Game Models in Various Applications

Game Models in Various Applications

Sungwook Kim (Sogang University, South Korea)
Copyright: © 2018 |Pages: 93
DOI: 10.4018/978-1-5225-2594-3.ch011
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Abstract

Recently, game-theoretic models have become famous in many academic research areas. Therefore, many applications and extensions of the original game theoretic approach appear in many of the major science fields. Despite all the technical problems, the history of game theory suggests that it would be premature to abandon the tool, especially in the absence of a viable alternative. If anything, the development of game theory has been driven precisely by the realization of its limitations and attempts to overcome them. This chapter explores these ideas.
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Non-Cooperative Games

In non-cooperative games, players make decisions independently and are unable to make any collaboration contracts with other players in the game. Therefore, a family of non-cooperative games is presented in which players do not cooperate and selfishly select a strategy that maximizes their own utility. Initially, traditional applications of game theory developed from these games. There are various kinds of non-cooperative games.

Static Game

If all players select their strategy simultaneously, without knowledge of the other players’ strategies, these games are called static games. Sometimes, static games are also called strategic games, one-shot games, single stage games or simultaneous games. Traditionally, static games are represented by the normal form; if two players play a static game, it can be represented in a matrix format. Each element represents a pair of payoffs when a certain combination of strategies in used. Therefore, these games are called matrix games or coordination games.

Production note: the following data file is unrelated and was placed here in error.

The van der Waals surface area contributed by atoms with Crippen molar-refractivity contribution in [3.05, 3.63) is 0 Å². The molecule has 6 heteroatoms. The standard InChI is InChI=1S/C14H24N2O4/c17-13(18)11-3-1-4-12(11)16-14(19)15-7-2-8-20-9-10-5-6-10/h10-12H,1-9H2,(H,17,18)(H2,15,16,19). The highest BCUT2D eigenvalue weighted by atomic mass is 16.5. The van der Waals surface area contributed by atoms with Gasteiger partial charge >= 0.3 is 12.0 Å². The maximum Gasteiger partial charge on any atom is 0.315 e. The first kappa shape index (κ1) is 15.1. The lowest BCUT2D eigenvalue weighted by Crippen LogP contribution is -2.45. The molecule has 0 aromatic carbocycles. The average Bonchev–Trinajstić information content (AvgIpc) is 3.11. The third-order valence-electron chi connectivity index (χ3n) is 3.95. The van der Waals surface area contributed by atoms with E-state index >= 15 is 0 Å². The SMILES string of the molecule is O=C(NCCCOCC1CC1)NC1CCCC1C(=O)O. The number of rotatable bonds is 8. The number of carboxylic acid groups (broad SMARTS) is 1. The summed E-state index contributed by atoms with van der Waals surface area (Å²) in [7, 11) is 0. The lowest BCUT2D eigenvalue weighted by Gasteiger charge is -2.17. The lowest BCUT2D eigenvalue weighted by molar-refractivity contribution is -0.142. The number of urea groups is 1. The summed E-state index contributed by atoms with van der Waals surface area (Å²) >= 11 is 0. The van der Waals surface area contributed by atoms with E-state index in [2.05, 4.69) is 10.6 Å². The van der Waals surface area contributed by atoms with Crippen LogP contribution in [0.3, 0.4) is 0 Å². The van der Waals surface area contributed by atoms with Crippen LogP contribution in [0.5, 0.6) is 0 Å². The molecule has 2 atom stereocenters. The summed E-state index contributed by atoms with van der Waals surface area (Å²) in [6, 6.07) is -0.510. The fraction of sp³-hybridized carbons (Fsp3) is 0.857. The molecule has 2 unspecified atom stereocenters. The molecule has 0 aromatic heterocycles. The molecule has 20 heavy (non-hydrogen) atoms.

One example of matrix games is the stag hunt game (Skyrms, 2004). In this game situation, two hunters go out on a hunt. Each can individually choose to hunt a stag or a hare. Each hunter must choose an action without knowing the choice of the other. If an individual hunts a stag, he must have the cooperation of his partner in order to succeed. An individual can get a hare by himself, but a hare is worth less than a stag. This is taken to be an important analogy for social cooperation. Therefore, the stag hunt game is used to describe a conflict between safety and social cooperation. Formally, the payoff matrix for the stag hunt is pictured in Table 1, where A (a) > B (b) ≥ D (d) > C (c).

Table 1.
Sample matrix for the prisoners' payoffs
StagHare
StagA, a (e.g., 2,2)C, b (e.g., 0,1)
HareB, c (e.g., 1,0)D, d (e.g., 1,1)

A solution concept for static games is Nash equilibrium. In the stag hunt game, there are two Nash equilibria when both hunters hunt a stag and both hunters hunt a hare. Sometimes, like as the Prisoner's Dilemma, an equilibrium is not an efficient solution despite that players can get a Pareto efficient solution. Due to this reason, many researchers focus on how to drive a game where players have a non-cooperative behavior to an optimal outcome.

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